A second point of comparison is the level of austerity

A second point of comparison is the level of austerity -...

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A second point of comparison is the level of austerity, or lack thereof, in this painting. Russian icons, particularly those heavily influenced by Byzantine examples, tend to be rather disquieting and sometimes even fearsome representations of the other-worldly figures. As Russian icon painting developed, however, the representations became more tender and less severe but not, I believe, quite as free and "light" as the figures in this scene. The movement of the angels appears to be spontaneous and free; the Virgin's clothes are being blown by the wind, even the clouds and the luminosity of the background indicate a transience that is just balanced by a feeling of eternal peace and goodwill. The very fact that all these details draw one's attention to nature also emphasizes freedom and God's living presence within his creation.
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Unformatted text preview: These "secondary" considerations are important to creating mood and atmosphere, but are perhaps subordinate to the expressions of Mary and baby Jesus. The Virgin's face reflects a calm and determined spirit, while the baby is active and eager to begin his work on the earth. One could even say that Jesus' arms here are welcoming, ready to embrace the world with both His love and His peace. This is distinctly different from the more "placid" baby Jesus typical of icons. His eyes are even bright and seem to be intelligent; Vasnetsov has expressed this both through their size and intensity. Mary's eyes are also large and intense, but this was achieved more in the old style of icon painting. Large, dark, and almond shaped, Mary's eyes are perhaps one of the most "mystical" aspects of the painting....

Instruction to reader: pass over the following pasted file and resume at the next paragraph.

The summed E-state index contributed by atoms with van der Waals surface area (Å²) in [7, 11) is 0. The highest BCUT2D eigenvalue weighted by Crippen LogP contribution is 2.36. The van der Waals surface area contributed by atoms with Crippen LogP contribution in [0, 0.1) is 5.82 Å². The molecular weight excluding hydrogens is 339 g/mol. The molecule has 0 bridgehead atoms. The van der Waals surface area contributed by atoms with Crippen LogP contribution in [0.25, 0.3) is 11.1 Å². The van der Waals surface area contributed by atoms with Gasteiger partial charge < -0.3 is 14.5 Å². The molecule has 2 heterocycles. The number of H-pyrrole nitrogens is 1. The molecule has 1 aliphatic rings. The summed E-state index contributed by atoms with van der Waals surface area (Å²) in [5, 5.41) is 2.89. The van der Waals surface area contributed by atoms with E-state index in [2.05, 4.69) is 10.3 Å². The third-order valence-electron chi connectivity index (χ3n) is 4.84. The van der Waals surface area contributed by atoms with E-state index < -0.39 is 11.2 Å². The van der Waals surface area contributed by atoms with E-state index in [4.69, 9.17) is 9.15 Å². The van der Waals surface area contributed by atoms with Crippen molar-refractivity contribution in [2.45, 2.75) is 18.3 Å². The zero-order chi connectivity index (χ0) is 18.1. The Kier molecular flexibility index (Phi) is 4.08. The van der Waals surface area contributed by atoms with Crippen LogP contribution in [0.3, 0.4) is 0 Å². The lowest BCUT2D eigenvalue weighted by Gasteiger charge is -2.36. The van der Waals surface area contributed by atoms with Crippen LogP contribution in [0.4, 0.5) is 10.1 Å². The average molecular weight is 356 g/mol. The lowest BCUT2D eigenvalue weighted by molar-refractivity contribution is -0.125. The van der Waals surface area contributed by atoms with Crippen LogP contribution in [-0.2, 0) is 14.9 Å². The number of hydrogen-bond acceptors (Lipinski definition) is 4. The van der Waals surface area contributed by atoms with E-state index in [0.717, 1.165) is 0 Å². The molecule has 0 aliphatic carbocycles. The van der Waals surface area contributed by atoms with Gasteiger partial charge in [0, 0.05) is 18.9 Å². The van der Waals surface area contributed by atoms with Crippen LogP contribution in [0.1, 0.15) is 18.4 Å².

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This note was uploaded on 11/05/2011 for the course ARH ARH2000 taught by Professor Karenroberts during the Fall '10 term at Broward College.

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